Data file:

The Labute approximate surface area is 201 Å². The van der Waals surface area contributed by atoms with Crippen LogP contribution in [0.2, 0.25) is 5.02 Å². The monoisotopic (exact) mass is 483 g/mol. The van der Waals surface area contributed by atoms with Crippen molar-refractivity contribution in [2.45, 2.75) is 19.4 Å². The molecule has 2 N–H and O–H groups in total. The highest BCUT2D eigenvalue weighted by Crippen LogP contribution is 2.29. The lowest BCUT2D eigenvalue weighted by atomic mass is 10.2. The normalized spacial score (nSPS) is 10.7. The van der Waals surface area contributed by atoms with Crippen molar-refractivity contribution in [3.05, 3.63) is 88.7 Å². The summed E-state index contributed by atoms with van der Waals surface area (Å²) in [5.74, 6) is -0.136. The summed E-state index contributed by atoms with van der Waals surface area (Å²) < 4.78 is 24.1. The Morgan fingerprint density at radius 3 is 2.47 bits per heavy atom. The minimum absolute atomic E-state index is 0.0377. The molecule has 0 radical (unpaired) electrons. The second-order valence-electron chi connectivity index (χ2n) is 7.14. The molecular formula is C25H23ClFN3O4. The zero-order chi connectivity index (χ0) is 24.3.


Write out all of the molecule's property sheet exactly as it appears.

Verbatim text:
The Labute approximate surface area is 201 Å². The van der Waals surface area contributed by atoms with Crippen LogP contribution in [0.2, 0.25) is 5.02 Å². The monoisotopic (exact) mass is 483 g/mol. The van der Waals surface area contributed by atoms with Crippen molar-refractivity contribution in [2.45, 2.75) is 19.4 Å². The molecule has 2 N–H and O–H groups in total. The highest BCUT2D eigenvalue weighted by Crippen LogP contribution is 2.29. The lowest BCUT2D eigenvalue weighted by atomic mass is 10.2. The normalized spacial score (nSPS) is 10.7. The van der Waals surface area contributed by atoms with Crippen molar-refractivity contribution in [3.05, 3.63) is 88.7 Å². The summed E-state index contributed by atoms with van der Waals surface area (Å²) in [5.74, 6) is -0.136. The summed E-state index contributed by atoms with van der Waals surface area (Å²) < 4.78 is 24.1. The Morgan fingerprint density at radius 3 is 2.47 bits per heavy atom. The minimum absolute atomic E-state index is 0.0377. The molecule has 0 radical (unpaired) electrons. The second-order valence-electron chi connectivity index (χ2n) is 7.14. The molecular formula is C25H23ClFN3O4. The zero-order chi connectivity index (χ0) is 24.3.